Message chips display a message to all players in a room when the input pin on the left is set to "true", i.e., any number unequal to 0. The message can be edited with the Edit tool of the Maker Pen. This can be controlled via buttons or other circuit components.


Combinator Edit

Combinator chips do mathematical operations on inputs. Currently, addition, subtraction, multiplication, division and modulo (remainder after division) operations are supported. You can set the operation with the Edit tool of the Maker Pen.

A common application of the addition operation is to increment a score. Note that to increment a score, you need to connect the output of the chip to one input in order to add the new score to it.

A common application of the modulo operation is to toggle between 0 and 1: by computing an input value modulo 2, the result will toggle between 0 and 1 if the input is incremented in steps of 1.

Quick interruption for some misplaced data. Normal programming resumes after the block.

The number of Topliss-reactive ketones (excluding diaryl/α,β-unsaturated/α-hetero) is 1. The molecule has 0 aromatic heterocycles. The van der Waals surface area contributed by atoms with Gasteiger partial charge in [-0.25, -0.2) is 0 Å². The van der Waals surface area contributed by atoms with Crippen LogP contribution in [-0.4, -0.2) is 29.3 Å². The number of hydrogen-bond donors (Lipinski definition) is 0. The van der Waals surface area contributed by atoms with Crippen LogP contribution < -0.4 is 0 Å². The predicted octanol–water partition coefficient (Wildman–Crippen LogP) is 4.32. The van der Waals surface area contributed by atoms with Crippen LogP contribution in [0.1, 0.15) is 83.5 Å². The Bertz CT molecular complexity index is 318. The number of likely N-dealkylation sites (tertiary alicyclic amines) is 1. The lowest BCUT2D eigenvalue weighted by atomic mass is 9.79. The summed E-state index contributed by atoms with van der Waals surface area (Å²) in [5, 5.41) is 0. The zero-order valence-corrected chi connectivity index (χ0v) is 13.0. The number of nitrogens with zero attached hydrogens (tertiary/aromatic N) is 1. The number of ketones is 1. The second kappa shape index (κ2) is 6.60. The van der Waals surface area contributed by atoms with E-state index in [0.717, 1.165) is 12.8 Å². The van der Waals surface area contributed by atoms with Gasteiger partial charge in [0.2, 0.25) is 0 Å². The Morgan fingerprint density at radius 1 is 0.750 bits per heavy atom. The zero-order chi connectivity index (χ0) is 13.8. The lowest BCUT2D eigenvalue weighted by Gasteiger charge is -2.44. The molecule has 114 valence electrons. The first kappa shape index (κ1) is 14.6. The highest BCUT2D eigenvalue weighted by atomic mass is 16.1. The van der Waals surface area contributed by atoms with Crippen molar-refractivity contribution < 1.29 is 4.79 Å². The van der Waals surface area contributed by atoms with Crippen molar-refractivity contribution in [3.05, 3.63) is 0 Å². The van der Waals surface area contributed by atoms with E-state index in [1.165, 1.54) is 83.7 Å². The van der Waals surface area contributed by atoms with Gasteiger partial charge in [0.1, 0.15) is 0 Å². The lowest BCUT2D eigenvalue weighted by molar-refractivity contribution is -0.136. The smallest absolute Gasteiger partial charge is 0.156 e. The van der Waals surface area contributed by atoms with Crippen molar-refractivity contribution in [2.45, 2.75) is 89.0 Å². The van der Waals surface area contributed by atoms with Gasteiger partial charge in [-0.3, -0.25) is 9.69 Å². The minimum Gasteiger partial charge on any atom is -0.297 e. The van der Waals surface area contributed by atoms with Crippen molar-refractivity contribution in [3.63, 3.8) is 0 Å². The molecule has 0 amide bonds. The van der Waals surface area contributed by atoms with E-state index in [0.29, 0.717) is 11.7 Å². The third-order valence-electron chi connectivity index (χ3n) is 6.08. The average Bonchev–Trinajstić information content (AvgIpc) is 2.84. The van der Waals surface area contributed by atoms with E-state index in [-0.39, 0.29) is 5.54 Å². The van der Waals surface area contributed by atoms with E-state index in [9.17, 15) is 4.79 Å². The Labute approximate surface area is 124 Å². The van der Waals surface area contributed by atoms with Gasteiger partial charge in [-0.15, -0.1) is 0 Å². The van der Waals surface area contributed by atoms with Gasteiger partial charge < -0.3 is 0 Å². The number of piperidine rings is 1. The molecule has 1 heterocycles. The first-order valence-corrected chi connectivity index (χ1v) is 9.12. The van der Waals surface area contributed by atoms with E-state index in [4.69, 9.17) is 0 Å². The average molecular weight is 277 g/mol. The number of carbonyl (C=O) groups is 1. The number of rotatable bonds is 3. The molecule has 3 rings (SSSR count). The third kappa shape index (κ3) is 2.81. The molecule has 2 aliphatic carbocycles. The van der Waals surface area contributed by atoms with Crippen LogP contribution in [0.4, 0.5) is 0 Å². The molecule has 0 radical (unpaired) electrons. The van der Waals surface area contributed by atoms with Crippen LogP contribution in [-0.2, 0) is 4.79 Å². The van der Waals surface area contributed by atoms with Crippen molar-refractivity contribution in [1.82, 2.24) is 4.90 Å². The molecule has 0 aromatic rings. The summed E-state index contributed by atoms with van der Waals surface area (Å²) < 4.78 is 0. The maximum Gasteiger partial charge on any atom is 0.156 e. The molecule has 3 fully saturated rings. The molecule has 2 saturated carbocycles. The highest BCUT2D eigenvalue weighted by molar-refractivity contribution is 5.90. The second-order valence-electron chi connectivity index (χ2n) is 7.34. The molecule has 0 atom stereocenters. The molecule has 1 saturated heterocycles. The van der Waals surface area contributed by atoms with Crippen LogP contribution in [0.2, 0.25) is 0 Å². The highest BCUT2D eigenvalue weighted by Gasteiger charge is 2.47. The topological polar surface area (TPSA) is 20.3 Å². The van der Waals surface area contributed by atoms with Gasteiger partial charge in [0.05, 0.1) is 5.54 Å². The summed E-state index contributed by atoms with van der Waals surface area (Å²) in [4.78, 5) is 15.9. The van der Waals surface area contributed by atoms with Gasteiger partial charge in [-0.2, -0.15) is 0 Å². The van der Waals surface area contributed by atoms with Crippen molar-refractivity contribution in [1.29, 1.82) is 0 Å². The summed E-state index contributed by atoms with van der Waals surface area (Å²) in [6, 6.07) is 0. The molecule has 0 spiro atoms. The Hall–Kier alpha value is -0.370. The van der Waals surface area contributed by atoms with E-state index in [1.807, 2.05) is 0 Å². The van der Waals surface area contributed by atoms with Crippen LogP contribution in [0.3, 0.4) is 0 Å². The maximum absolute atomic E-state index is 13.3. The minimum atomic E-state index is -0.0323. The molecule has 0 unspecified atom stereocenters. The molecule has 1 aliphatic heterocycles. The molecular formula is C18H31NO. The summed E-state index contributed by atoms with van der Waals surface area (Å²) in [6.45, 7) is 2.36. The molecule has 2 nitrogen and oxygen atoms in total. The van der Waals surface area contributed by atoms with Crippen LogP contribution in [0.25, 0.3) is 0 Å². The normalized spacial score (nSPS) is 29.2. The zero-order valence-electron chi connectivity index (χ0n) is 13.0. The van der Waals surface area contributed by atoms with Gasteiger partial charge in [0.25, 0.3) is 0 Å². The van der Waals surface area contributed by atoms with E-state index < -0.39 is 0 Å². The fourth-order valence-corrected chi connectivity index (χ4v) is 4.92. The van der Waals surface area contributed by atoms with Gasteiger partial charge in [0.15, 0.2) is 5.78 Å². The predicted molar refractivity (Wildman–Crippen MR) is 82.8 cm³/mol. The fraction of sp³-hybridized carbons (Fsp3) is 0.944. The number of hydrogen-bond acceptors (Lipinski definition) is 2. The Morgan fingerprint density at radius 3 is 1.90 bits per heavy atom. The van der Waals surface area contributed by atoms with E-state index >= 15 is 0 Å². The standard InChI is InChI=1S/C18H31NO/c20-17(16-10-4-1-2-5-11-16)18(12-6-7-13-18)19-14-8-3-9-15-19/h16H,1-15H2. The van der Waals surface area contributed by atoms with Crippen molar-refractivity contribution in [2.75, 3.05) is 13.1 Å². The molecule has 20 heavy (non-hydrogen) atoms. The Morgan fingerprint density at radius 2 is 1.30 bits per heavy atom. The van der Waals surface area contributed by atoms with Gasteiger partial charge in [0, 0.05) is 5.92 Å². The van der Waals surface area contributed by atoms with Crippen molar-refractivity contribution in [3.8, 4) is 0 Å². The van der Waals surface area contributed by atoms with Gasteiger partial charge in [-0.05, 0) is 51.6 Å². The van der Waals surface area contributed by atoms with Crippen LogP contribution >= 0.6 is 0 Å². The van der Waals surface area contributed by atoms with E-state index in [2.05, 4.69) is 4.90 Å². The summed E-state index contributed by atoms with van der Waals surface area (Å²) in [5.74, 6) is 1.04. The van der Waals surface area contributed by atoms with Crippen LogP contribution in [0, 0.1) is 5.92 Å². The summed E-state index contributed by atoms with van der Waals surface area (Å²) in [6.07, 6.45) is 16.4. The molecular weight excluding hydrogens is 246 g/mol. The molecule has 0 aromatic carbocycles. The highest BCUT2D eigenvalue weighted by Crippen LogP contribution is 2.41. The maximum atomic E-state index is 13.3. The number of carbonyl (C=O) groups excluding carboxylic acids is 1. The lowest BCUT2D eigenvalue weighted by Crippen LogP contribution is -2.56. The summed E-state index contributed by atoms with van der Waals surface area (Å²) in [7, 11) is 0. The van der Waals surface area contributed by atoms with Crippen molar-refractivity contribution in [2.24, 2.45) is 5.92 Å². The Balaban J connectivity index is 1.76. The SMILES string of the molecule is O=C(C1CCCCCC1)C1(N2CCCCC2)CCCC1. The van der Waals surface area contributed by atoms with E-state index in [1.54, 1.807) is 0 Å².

Comparer Edit

Comparer chips do mathematical comparisons, including equals, not equals, greater than and less than operations. Output is 0 for "false", and 1 for "true". You can set the comparison with the Edit tool of the Maker Pen.

08- Timer node

Timer Edit

Timer chips can be used in countdown or looping countdown mode.  The red pin on the left is an on/off switch; the timer must be held in an “on” state (signal unequal to 0) to operate; thus, a button press, which only sends a momentary 1, cannot run a timer on its own. The green pin is an input for the amount of time (in seconds) that a timer should operate.  The red pin on the right outputs a momentary signal 1 when the timer expires (similar to goals and buttons). The green pin on the right is the current time left on a countdown.

09- Delay node

Delay Edit

Delay chips take a signal passed on the red pin, wait the amount of time provided by the green pin (in circuit ticks, i.e. 10th of seconds), and then output the signal from the red input pin momentarily on the red output pin before outputting 0 again, even if the input stays on a different value. It will emit a pulse again, if the input value changes to a different non-zero value. The minimum delay time (green input) is 1, even if you don't connect anything to the delay input.

If new signals come in before the last one is put out, the delay chip buffers the latest 20 signals (value + delay) and outputs them in the correct order.